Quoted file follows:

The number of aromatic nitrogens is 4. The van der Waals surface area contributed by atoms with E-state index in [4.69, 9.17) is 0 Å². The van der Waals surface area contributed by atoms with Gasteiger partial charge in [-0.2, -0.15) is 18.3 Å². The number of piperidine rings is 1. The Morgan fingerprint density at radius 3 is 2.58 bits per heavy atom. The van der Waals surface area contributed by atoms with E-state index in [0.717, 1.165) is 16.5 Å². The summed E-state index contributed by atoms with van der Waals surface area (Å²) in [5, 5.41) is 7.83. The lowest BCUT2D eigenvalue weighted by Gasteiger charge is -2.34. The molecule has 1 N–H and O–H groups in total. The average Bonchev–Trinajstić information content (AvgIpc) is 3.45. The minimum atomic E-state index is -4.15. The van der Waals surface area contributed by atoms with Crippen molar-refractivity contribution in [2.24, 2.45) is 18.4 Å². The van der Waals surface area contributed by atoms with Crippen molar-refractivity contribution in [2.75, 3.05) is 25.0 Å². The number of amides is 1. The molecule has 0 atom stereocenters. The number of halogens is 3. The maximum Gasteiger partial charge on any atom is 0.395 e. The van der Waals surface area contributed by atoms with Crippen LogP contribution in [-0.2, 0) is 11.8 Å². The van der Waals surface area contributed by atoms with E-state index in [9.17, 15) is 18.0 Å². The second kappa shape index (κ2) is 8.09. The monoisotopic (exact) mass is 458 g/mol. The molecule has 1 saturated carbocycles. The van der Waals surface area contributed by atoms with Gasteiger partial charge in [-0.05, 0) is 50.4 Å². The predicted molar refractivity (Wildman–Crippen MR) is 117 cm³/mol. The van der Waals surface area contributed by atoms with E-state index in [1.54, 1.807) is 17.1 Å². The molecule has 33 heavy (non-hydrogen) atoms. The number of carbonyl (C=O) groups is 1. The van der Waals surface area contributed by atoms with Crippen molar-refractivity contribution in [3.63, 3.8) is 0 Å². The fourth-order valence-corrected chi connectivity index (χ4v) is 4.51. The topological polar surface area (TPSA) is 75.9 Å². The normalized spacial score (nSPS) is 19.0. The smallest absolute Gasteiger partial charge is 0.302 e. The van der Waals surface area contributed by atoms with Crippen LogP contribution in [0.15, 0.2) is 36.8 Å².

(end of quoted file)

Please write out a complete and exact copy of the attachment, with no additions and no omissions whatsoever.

The number of aromatic nitrogens is 4. The van der Waals surface area contributed by atoms with E-state index in [4.69, 9.17) is 0 Å². The van der Waals surface area contributed by atoms with Gasteiger partial charge in [-0.2, -0.15) is 18.3 Å². The number of piperidine rings is 1. The Morgan fingerprint density at radius 3 is 2.58 bits per heavy atom. The van der Waals surface area contributed by atoms with E-state index in [0.717, 1.165) is 16.5 Å². The summed E-state index contributed by atoms with van der Waals surface area (Å²) in [5, 5.41) is 7.83. The lowest BCUT2D eigenvalue weighted by Gasteiger charge is -2.34. The molecule has 1 N–H and O–H groups in total. The average Bonchev–Trinajstić information content (AvgIpc) is 3.45. The minimum atomic E-state index is -4.15. The van der Waals surface area contributed by atoms with Crippen molar-refractivity contribution in [2.24, 2.45) is 18.4 Å². The van der Waals surface area contributed by atoms with Crippen molar-refractivity contribution in [2.75, 3.05) is 25.0 Å². The number of amides is 1. The molecule has 0 atom stereocenters. The number of halogens is 3. The maximum Gasteiger partial charge on any atom is 0.395 e. The van der Waals surface area contributed by atoms with Crippen LogP contribution in [-0.2, 0) is 11.8 Å². The van der Waals surface area contributed by atoms with E-state index in [9.17, 15) is 18.0 Å². The second kappa shape index (κ2) is 8.09. The monoisotopic (exact) mass is 458 g/mol. The molecule has 1 saturated carbocycles. The van der Waals surface area contributed by atoms with Gasteiger partial charge in [-0.05, 0) is 50.4 Å². The predicted molar refractivity (Wildman–Crippen MR) is 117 cm³/mol. The van der Waals surface area contributed by atoms with E-state index in [1.54, 1.807) is 17.1 Å². The molecule has 33 heavy (non-hydrogen) atoms. The number of carbonyl (C=O) groups is 1. The van der Waals surface area contributed by atoms with Crippen molar-refractivity contribution in [3.63, 3.8) is 0 Å². The fourth-order valence-corrected chi connectivity index (χ4v) is 4.51. The topological polar surface area (TPSA) is 75.9 Å². The normalized spacial score (nSPS) is 19.0. The smallest absolute Gasteiger partial charge is 0.302 e. The van der Waals surface area contributed by atoms with Crippen LogP contribution in [0.15, 0.2) is 36.8 Å².